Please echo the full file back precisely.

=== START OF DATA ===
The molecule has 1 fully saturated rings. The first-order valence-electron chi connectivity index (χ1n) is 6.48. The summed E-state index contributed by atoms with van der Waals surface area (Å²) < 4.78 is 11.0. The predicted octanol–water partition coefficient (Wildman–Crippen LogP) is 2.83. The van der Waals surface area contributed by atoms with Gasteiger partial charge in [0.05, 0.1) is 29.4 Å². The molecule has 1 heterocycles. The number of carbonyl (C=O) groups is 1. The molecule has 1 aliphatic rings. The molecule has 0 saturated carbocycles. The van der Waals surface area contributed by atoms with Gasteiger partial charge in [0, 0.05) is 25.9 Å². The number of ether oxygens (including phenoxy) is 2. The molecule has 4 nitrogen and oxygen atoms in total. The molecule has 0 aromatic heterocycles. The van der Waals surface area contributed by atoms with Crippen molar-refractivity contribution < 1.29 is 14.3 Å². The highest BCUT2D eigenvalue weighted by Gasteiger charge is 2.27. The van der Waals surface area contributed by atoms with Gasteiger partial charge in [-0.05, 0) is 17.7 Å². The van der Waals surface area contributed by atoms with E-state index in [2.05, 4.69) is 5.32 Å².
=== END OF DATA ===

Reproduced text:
The molecule has 1 fully saturated rings. The first-order valence-electron chi connectivity index (χ1n) is 6.48. The summed E-state index contributed by atoms with van der Waals surface area (Å²) < 4.78 is 11.0. The predicted octanol–water partition coefficient (Wildman–Crippen LogP) is 2.83. The van der Waals surface area contributed by atoms with Gasteiger partial charge in [0.05, 0.1) is 29.4 Å². The molecule has 1 heterocycles. The number of carbonyl (C=O) groups is 1. The molecule has 1 aliphatic rings. The molecule has 0 saturated carbocycles. The van der Waals surface area contributed by atoms with Gasteiger partial charge in [0, 0.05) is 25.9 Å². The number of ether oxygens (including phenoxy) is 2. The molecule has 4 nitrogen and oxygen atoms in total. The molecule has 0 aromatic heterocycles. The van der Waals surface area contributed by atoms with Crippen molar-refractivity contribution < 1.29 is 14.3 Å². The highest BCUT2D eigenvalue weighted by Gasteiger charge is 2.27. The van der Waals surface area contributed by atoms with Gasteiger partial charge in [-0.05, 0) is 17.7 Å². The van der Waals surface area contributed by atoms with E-state index in [2.05, 4.69) is 5.32 Å².